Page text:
the potency of the fresh ones.
Opening a thick book that was read in years past can create a
feeling much akin to meeting a long lost cousin or missing
shipmate.
In the last year, I watched the movie "Greyhound"loosly based
on the book. "The Good Shepherd," by C. S. Forester which meant
that I had to blow the accumulated dust off my weathered copy.
I never served on any US Navy destroyers, but the Coast Guard
Cutters I did sail on had a similar wartime assignment were
there a timely war during my service years. Frequently my ships
drilled during Navy exercises for that eventuality.
And during Vietnam I sailed on the very type of cargo vessels
the books USS Keeling tried to protect. So cracking the Forester
book after watching the Tom Hanks movie version was an exciting
adventure in Nostalgia. Of course, once I finished that tome, I
just had to dig out "H.M.S. Ulysses", Then Warren Tute's "The
Cruiser and "The Cruel Sea'. I do not know what happened to my
copy of. "The Caine Mutiny." I think I may have lent it to someone
ten or twenty years ago.
Well written books books can have that effect on dedicated readers.
They are, or can be, paper time machines both in describing events
that happened, (Histories) or could have happened (Novels) in the
past as well as carrying the reader off to relive past experiences.
Parting with my personal time machines is something virtually
impossible, no, unthinkable, regardless of the fact that I know
I'll never re-read even a small fraction of them.


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DaveSheridan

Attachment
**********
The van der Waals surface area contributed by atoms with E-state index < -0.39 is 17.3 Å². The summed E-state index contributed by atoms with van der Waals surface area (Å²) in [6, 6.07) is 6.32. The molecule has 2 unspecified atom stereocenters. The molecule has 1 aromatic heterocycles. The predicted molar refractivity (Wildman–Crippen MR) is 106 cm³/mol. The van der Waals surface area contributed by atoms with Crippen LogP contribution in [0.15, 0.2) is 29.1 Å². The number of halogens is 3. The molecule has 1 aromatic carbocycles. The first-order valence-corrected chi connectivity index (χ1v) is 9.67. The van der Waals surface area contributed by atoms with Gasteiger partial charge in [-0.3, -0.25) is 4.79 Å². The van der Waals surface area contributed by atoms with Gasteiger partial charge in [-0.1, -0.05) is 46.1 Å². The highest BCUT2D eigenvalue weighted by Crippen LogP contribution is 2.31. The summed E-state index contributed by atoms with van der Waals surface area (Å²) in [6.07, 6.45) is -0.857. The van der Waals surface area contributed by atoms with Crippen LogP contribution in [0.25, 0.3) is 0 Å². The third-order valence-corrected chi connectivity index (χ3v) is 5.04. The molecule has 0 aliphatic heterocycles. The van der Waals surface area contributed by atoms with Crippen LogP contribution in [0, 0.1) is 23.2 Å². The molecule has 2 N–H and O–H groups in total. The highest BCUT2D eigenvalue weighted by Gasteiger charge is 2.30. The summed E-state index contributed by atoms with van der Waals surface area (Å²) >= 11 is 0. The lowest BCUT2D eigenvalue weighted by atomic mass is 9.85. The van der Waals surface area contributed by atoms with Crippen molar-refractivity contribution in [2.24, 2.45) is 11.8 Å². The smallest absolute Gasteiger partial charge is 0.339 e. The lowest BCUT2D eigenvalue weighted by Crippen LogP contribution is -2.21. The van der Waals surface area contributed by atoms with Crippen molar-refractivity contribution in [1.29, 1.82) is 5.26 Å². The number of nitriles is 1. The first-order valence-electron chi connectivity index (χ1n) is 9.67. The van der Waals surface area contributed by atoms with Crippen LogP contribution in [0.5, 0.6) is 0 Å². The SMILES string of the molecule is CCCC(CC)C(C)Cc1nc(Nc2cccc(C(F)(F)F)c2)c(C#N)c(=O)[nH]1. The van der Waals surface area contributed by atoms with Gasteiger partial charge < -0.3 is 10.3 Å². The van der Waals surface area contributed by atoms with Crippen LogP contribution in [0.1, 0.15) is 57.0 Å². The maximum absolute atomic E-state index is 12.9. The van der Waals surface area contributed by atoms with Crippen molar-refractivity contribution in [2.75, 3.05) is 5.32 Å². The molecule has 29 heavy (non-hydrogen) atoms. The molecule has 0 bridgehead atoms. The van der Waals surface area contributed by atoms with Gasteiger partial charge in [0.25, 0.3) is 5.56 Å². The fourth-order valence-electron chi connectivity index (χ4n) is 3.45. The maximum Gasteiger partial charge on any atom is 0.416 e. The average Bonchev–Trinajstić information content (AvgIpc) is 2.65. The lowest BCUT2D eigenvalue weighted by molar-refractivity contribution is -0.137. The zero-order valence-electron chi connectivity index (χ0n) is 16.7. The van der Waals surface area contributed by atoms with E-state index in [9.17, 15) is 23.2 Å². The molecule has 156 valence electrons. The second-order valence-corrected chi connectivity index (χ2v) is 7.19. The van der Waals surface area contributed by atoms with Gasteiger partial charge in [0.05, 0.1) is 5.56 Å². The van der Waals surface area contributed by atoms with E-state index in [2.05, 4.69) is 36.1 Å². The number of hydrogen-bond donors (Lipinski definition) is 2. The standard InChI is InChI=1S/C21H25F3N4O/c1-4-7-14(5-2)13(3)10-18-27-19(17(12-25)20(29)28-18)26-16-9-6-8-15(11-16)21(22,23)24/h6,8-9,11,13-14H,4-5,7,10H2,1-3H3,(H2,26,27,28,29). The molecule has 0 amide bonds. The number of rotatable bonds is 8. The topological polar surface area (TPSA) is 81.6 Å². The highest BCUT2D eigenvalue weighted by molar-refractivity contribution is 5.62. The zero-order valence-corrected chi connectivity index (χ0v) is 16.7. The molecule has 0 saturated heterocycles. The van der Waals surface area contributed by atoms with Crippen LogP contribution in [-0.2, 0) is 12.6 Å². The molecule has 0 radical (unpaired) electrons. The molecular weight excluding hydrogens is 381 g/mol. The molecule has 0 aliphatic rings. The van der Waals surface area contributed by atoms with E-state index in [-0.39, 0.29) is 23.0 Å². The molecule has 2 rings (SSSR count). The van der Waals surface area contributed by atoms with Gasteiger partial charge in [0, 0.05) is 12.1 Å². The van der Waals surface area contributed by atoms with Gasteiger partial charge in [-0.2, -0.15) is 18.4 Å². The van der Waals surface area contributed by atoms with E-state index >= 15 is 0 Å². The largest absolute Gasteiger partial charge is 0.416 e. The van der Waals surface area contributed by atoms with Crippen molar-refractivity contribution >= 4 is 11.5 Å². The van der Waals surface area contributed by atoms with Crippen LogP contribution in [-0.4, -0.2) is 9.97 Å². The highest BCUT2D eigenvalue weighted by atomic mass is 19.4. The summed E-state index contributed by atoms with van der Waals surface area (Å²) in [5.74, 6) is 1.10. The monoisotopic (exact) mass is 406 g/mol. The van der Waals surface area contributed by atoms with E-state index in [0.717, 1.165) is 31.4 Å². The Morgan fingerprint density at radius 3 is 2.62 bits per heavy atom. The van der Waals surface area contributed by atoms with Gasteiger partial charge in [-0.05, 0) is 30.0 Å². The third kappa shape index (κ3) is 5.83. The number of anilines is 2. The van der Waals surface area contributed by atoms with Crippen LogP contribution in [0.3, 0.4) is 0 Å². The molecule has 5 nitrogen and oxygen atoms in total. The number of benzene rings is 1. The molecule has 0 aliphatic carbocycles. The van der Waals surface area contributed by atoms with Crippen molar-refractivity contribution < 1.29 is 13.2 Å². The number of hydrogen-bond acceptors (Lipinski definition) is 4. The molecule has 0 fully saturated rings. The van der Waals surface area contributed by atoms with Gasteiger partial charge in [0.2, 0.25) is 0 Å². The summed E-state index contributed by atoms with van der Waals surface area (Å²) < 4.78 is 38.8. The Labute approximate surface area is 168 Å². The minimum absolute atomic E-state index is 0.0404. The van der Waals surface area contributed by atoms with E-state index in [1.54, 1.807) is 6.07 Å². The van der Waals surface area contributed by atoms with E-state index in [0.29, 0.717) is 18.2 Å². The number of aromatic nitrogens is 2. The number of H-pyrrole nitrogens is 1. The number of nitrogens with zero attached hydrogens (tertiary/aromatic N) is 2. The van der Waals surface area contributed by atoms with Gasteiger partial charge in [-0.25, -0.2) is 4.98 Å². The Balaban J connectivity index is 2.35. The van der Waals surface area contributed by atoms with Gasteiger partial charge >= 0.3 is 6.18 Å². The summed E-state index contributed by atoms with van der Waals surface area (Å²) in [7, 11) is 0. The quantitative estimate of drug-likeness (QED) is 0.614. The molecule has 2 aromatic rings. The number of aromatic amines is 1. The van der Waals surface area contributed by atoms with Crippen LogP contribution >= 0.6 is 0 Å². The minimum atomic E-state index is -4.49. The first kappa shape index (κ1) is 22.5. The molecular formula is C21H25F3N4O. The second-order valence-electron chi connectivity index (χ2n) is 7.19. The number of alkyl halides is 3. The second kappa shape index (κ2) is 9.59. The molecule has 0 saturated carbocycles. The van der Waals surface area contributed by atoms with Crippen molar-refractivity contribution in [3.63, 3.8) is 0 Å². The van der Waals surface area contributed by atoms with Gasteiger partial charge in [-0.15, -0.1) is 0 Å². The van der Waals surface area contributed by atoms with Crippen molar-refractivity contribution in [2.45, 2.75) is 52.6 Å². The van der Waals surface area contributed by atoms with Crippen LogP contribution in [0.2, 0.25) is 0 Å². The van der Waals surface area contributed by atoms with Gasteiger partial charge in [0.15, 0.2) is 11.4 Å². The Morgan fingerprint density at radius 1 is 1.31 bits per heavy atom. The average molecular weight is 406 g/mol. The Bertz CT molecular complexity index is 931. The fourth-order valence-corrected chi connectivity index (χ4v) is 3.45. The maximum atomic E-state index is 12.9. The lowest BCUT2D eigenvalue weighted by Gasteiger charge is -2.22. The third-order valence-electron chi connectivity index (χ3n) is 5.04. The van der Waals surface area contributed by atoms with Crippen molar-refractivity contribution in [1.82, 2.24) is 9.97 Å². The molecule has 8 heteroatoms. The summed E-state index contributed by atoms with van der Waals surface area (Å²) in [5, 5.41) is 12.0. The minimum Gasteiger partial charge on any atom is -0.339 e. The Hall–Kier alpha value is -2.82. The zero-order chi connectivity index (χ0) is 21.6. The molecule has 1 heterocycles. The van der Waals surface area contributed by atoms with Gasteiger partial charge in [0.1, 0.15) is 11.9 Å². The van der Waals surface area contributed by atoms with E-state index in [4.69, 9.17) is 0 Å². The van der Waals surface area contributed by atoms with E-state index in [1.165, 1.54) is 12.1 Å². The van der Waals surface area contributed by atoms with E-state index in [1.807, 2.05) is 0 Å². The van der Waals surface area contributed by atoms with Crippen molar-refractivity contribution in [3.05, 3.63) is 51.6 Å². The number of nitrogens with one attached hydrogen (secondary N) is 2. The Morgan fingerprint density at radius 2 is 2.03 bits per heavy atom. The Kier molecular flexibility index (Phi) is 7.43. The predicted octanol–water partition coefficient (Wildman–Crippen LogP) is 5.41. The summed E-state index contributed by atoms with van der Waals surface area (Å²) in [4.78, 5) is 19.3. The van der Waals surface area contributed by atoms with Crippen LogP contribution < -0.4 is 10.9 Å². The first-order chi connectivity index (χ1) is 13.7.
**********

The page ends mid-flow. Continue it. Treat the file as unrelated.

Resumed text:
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12 Jan 2022
07:35:35am
re: Catalogs.....hard copy or online?

For a variety of reasons, we've moved a lot in the last 20 years. At one move, I (almost) tearfully let go of 28 cartons of books. We're in the process of moving now, and apart from all my philatelic books, I still have 12 cartons.

My wife says "they live in boxes!", to which I respond, "only because we haven't found a house with a library yet!".

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Harvey
I think, therefore I am - I think!
12 Jan 2022
05:29:18pm
re: Catalogs.....hard copy or online?

This isn't so much on whether I use books or on-line, it's an attitude thing that very much depends on age. I was a teacher for 34 years after being a professional student for eight years and also a long time antique collector and seller. All of these things combine in my make-up to make me a huge fan of BOOKS!! I prefer to have the book version of Scott's even though I use on-line searching as well. I don't use electronic books, I much prefer the feel of a real book. I prefer albums or CD's over downloaded music and I collect DVD's rather than streaming. I'm a very old fashioned person who would almost rather die than throw out a book. I'm sure many of you feel "sort of" the same way, even though I hope you're not as extreme as me. I also cannot grasp the idea on NFT's, I'd rather have the object itself than an on-line image! Just me, I guess - an old fart 'till the end!!!

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fredcdobbs